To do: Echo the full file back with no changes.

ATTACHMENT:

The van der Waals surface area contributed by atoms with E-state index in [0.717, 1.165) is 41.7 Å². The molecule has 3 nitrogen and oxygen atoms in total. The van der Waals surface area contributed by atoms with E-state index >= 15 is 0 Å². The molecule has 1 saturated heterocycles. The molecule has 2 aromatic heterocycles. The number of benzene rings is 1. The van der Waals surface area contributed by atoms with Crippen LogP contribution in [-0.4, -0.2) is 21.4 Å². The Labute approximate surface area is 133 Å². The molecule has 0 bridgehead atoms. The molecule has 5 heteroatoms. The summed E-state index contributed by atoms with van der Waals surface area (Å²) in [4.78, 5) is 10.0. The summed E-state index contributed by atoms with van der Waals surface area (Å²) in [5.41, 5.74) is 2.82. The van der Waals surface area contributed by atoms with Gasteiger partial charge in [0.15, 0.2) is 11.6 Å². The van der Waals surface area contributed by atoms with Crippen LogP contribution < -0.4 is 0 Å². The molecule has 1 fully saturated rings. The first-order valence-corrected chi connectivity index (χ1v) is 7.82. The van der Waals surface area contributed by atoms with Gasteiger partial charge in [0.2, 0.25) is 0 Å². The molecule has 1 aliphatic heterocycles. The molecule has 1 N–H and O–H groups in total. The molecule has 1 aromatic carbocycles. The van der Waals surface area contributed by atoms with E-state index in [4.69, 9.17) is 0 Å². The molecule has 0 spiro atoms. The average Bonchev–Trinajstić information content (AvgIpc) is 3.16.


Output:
The van der Waals surface area contributed by atoms with E-state index in [0.717, 1.165) is 41.7 Å². The molecule has 3 nitrogen and oxygen atoms in total. The van der Waals surface area contributed by atoms with E-state index >= 15 is 0 Å². The molecule has 1 saturated heterocycles. The molecule has 2 aromatic heterocycles. The number of benzene rings is 1. The van der Waals surface area contributed by atoms with Crippen LogP contribution in [-0.4, -0.2) is 21.4 Å². The Labute approximate surface area is 133 Å². The molecule has 0 bridgehead atoms. The molecule has 5 heteroatoms. The summed E-state index contributed by atoms with van der Waals surface area (Å²) in [4.78, 5) is 10.0. The summed E-state index contributed by atoms with van der Waals surface area (Å²) in [5.41, 5.74) is 2.82. The van der Waals surface area contributed by atoms with Gasteiger partial charge in [0.15, 0.2) is 11.6 Å². The van der Waals surface area contributed by atoms with Crippen LogP contribution < -0.4 is 0 Å². The molecule has 1 fully saturated rings. The first-order valence-corrected chi connectivity index (χ1v) is 7.82. The van der Waals surface area contributed by atoms with Gasteiger partial charge in [0.2, 0.25) is 0 Å². The molecule has 1 aliphatic heterocycles. The molecule has 1 N–H and O–H groups in total. The molecule has 1 aromatic carbocycles. The van der Waals surface area contributed by atoms with E-state index in [4.69, 9.17) is 0 Å². The molecule has 0 spiro atoms. The average Bonchev–Trinajstić information content (AvgIpc) is 3.16.